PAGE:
Last night at dinner we spoke about the now closed Nantucket, located at the bottom of the Carquinez Bridge in Crockett. It was my father’s favorite place to go. To this day I really do not understand why. He was a fisherman, by sport, and loved seafood. For some reason he was taken with the Nantucket. As a young man I was never much of a seafooder. I did like when he would bring home sturgeon after fishing in the bay with my grandfather. He would clean it, chunk it up and deep fry it. Hard to pass up fired fish to this day.
But there was a size limit, as I recall, on the sturgeon that he could keep. Not too small, as they were too young, and not too long, as they were too old and still prolific. It was sort of the Goldilocks method of fishing. It had to be just right. There is one photo, buried away somewhere, of my father and grandfather holding up their catch for that day. I remember it well because my grandfather was not a tall man, perhaps 5 foot 6 inches. Which, coincidentally, was the exact size of a ‘Keeper.’ This photo had my father and grandfather side by side with a sturgeon. In order to hold up the sturgeon for the photo they had inserted a broom stick through its gills and mouth. This photo has both men in their fishing gear, standing in the driveway of my boyhood home, laughing as my grandfather lifts the broom stick and holds it on top of his head.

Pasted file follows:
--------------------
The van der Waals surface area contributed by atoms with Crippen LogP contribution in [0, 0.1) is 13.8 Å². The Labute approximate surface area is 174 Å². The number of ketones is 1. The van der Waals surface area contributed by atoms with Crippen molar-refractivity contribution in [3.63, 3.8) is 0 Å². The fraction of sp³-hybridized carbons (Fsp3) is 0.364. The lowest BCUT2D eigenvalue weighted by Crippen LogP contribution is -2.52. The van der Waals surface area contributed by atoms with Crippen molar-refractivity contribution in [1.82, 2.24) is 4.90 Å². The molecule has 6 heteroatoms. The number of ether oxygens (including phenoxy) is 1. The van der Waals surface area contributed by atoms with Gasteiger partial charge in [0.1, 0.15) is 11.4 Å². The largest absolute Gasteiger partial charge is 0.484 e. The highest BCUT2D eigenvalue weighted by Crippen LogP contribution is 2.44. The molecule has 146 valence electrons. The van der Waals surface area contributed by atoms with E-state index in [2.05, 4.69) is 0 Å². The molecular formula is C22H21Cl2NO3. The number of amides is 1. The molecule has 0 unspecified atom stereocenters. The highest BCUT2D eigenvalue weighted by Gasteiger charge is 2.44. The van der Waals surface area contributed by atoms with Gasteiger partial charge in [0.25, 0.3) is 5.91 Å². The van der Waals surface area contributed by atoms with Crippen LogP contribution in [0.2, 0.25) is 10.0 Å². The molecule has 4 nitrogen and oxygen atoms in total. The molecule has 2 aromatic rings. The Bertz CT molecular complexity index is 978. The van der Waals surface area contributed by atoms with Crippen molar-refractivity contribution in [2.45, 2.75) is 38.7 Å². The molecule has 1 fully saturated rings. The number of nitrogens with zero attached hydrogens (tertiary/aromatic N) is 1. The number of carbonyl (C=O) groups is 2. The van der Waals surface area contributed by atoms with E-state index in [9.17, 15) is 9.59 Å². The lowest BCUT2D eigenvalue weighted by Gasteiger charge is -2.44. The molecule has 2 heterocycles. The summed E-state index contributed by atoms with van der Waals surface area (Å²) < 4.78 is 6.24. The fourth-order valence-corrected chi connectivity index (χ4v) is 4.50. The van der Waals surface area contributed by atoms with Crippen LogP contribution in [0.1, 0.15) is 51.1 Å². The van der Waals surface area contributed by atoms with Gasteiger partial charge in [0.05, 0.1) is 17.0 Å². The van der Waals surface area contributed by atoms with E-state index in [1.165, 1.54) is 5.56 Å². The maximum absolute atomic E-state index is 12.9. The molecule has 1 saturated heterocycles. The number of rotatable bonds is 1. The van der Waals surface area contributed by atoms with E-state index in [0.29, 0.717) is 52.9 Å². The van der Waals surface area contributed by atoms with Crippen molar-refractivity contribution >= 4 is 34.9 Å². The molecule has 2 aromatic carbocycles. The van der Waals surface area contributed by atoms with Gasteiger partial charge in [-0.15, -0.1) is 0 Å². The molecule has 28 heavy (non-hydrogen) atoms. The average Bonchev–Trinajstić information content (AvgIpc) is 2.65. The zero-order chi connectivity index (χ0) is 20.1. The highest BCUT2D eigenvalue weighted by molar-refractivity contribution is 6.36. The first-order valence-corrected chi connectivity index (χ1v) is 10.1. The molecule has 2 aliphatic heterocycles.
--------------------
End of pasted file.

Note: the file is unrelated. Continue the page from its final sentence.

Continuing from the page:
When I was old enough they would take me with them fishing and teach me about how to rig the bait and to set the drag just right on the reel. We would eat sandwiches and I would get to have a soda while they drank Hamm’s or Pabst or something that looked like them. They would talk about stuff and I would get to listen and talk with them. The part about that I remember most is that, I was one of the guys. I could drive the boat, clean the fish and help load things in and out. It was fun.
When we were done fishing we would often stop for a burger and fries. I remember my dad always remarking at how much he enjoyed Nation’s hamburgers. “They are so big!” he would exclaim. This is well before they were a chain and had just a little store in San Pablo near where he worked. Every now and then, he and I would go, order a burger and talk about stuff. He would remark about how large the burgers were and I would sip my shake and listen to whatever story he would tell me. It was rare that I got to spend time with my father alone. 5 kids and all. So I cherish each memory.
This week I bought lunch for my crew and went to Nations on Sonoma Blvd. As I waited for the burgers to cook I recalled the times I had spent with my father fishing and hamburgering. Thanks Nations for still making great burgers and holding the memories of my father safe for me.
Until next time,
Eat Well and Smile Often